But not everybody is on board with the ESG movement.
ESG and socially responsible investing (SRI) has quickly become a flash-point for various political pundits and lawmakers. That’s gone as far as bans and new laws prohibiting the use of ESG metrics in investment decisions. The question now is whether or not the movement will be seriously impacted or grow even stronger from the recent laws.
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Citing BlackRock’s focus on ESG, green energy, and being anti-fossil fuels, the Texas state legislator was the first to rally against ESG. This included the state writing legislation that forced pension funds, state universities, and other state entities to not use a set of asset managers and banks that have an ESG tilt. Florida soon followed with its own set of laws and rules banning pension and state fund managers from using ESG in decision making.
There are now more than 21 states with anti-ESG laws and rules on their books and more than 35 additional anti-ESG bills pending. Moreover, Florida governor Ron DeSantis recently created a coalition of 19 states to use their pension funds to undermine ESG efforts in the United States. By using their capital together, the hope is they can push policy and stop ESG investing.
The anti-ESG fervor has even reached the federal level. A recent bill—which was vetoed by President Biden—looked at removing recent Department of Labor considerations with regard to ESG investing in retirement plans.
For starters, for every anti-ESG bill, there seems to be another Democrat-led state introducing a pro-ESG bill. California continues to push for its massive CalPERs and CalSTERs pension funds to divest of fossil fuels and use ESG screening in their investment decisions. New York has followed suit with similar demands for its various state pension funds. The same could be said for New England. Given the size of many of these funds, the capital flowing into ESG funds has continued to eclipse much of the flows out.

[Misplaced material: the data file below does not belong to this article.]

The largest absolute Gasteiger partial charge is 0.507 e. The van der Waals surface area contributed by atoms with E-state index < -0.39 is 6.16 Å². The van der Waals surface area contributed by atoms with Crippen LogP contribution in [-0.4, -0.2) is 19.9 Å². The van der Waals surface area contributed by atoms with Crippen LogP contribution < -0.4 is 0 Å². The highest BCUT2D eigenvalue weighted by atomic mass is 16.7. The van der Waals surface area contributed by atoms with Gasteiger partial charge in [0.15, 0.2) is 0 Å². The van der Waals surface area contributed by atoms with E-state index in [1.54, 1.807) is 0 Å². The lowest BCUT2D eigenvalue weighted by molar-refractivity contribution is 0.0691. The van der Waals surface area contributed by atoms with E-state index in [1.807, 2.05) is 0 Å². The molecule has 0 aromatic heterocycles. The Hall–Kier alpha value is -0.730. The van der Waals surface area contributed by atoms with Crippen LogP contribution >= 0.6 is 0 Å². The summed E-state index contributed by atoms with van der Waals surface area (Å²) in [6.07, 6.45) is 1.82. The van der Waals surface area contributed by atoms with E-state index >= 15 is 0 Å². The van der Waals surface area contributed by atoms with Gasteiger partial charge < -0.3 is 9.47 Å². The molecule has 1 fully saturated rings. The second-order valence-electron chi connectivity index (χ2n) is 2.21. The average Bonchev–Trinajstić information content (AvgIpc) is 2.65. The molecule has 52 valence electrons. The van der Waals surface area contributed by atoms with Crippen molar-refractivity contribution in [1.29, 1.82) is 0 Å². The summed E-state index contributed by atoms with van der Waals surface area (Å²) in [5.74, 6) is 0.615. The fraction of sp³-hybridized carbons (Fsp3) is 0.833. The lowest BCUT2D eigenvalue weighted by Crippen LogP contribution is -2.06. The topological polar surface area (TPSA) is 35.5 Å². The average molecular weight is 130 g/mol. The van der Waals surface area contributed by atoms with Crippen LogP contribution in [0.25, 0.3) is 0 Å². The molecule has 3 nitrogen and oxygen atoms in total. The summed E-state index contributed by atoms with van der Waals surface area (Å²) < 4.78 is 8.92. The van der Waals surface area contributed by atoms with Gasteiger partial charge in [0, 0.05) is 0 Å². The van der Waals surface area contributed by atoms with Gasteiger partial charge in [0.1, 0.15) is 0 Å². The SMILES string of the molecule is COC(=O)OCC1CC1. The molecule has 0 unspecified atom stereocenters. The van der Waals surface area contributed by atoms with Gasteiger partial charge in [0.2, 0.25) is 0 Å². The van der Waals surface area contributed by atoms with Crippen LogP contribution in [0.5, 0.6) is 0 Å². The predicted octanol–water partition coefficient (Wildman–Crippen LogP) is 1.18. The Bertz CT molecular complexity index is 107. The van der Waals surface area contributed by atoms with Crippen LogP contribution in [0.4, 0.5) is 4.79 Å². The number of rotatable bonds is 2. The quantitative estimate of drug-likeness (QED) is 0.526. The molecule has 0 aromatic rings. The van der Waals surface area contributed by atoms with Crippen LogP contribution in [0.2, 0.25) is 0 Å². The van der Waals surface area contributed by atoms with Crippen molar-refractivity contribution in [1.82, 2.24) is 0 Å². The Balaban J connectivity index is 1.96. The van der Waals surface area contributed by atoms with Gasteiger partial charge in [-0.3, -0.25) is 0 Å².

And there is evidence that even some of the anti-ESG states are rethinking their decisions. Recently, the Republican-controlled North Dakota House of Representatives voted down legislation boycotting investment firms with ESG policies, citing the potential harm to its own state’s banks. Kentucky’s $7.9 billion County Employees Retirement System went against a recent governor decree that would have it divesting from BlackRock, citing that complying would be “inconsistent with our fiduciary duty and responsibility.” Finally, Indiana rebuked an anti-ESG law after analysis found its main pension fund would lose out on about $6.7 billion in gains over a ten-year period by shifting from its ESG-focused asset managers.
Even Texas may be considering a softer approach on ESG. A recent study from the Chicago Fed showed that in its two years of enactment, Texas municipalities saw their borrowing costs increase by about $500 million after being forced to boycott lenders and asset managers.
If there’s one thing that’s been good from all the anti-ESG bills, it has to be the current trend of greenwashing. Thanks to the popularity of ESG, Wall Street has slapped ‘ESG/SRI’ on every other fund and product. The various anti-ESG laws have continued to expose several of these and now investors have been moving toward ‘pure’ ESG investments.
Second, ESG may be a trend that investors will be forced to do on their own. Depending on what state you live in, access to ESG could be an asset allocation decision with your private money, even outside 401ks and similar qualified retirement plans. As the DOL rules continue to be challenged, it might be some time before we see ESG funds in your retirement plan. And that means going the ESG route on your own.
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